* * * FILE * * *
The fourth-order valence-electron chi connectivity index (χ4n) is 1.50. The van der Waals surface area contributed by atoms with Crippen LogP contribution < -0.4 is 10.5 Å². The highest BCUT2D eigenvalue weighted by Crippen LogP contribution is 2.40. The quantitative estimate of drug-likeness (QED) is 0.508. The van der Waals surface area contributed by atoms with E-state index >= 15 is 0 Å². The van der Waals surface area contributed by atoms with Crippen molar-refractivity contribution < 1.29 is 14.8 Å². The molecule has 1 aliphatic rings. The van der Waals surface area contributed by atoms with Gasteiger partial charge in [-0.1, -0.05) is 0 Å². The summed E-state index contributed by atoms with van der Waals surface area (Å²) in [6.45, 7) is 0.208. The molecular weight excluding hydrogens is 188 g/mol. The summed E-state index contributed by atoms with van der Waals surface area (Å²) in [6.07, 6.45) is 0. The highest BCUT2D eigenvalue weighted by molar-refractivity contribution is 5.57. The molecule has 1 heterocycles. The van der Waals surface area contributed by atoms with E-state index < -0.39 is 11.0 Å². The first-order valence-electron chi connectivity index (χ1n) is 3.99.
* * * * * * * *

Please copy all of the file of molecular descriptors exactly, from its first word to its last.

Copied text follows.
The fourth-order valence-electron chi connectivity index (χ4n) is 1.50. The van der Waals surface area contributed by atoms with Crippen LogP contribution < -0.4 is 10.5 Å². The highest BCUT2D eigenvalue weighted by Crippen LogP contribution is 2.40. The quantitative estimate of drug-likeness (QED) is 0.508. The van der Waals surface area contributed by atoms with E-state index >= 15 is 0 Å². The van der Waals surface area contributed by atoms with Crippen molar-refractivity contribution < 1.29 is 14.8 Å². The molecule has 1 aliphatic rings. The van der Waals surface area contributed by atoms with Gasteiger partial charge in [-0.1, -0.05) is 0 Å². The summed E-state index contributed by atoms with van der Waals surface area (Å²) in [6.45, 7) is 0.208. The molecular weight excluding hydrogens is 188 g/mol. The summed E-state index contributed by atoms with van der Waals surface area (Å²) in [6.07, 6.45) is 0. The highest BCUT2D eigenvalue weighted by molar-refractivity contribution is 5.57. The molecule has 1 heterocycles. The van der Waals surface area contributed by atoms with E-state index < -0.39 is 11.0 Å². The first-order valence-electron chi connectivity index (χ1n) is 3.99.